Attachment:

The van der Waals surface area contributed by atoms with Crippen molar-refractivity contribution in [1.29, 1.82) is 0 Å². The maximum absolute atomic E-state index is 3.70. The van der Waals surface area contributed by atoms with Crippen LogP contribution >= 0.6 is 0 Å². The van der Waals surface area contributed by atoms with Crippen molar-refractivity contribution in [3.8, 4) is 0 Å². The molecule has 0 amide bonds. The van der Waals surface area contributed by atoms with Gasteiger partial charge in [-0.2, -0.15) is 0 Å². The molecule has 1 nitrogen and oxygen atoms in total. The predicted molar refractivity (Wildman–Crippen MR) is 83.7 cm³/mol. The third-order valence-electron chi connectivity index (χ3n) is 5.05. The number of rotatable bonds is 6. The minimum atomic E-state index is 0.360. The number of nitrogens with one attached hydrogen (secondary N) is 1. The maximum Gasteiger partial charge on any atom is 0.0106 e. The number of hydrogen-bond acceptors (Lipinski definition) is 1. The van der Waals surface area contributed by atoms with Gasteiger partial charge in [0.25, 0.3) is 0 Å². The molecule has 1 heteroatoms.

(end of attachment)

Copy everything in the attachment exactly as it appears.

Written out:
The van der Waals surface area contributed by atoms with Crippen molar-refractivity contribution in [1.29, 1.82) is 0 Å². The maximum absolute atomic E-state index is 3.70. The van der Waals surface area contributed by atoms with Crippen LogP contribution >= 0.6 is 0 Å². The van der Waals surface area contributed by atoms with Crippen molar-refractivity contribution in [3.8, 4) is 0 Å². The molecule has 0 amide bonds. The van der Waals surface area contributed by atoms with Gasteiger partial charge in [-0.2, -0.15) is 0 Å². The molecule has 1 nitrogen and oxygen atoms in total. The predicted molar refractivity (Wildman–Crippen MR) is 83.7 cm³/mol. The third-order valence-electron chi connectivity index (χ3n) is 5.05. The number of rotatable bonds is 6. The minimum atomic E-state index is 0.360. The number of nitrogens with one attached hydrogen (secondary N) is 1. The maximum Gasteiger partial charge on any atom is 0.0106 e. The number of hydrogen-bond acceptors (Lipinski definition) is 1. The van der Waals surface area contributed by atoms with Gasteiger partial charge in [0.25, 0.3) is 0 Å². The molecule has 1 heteroatoms.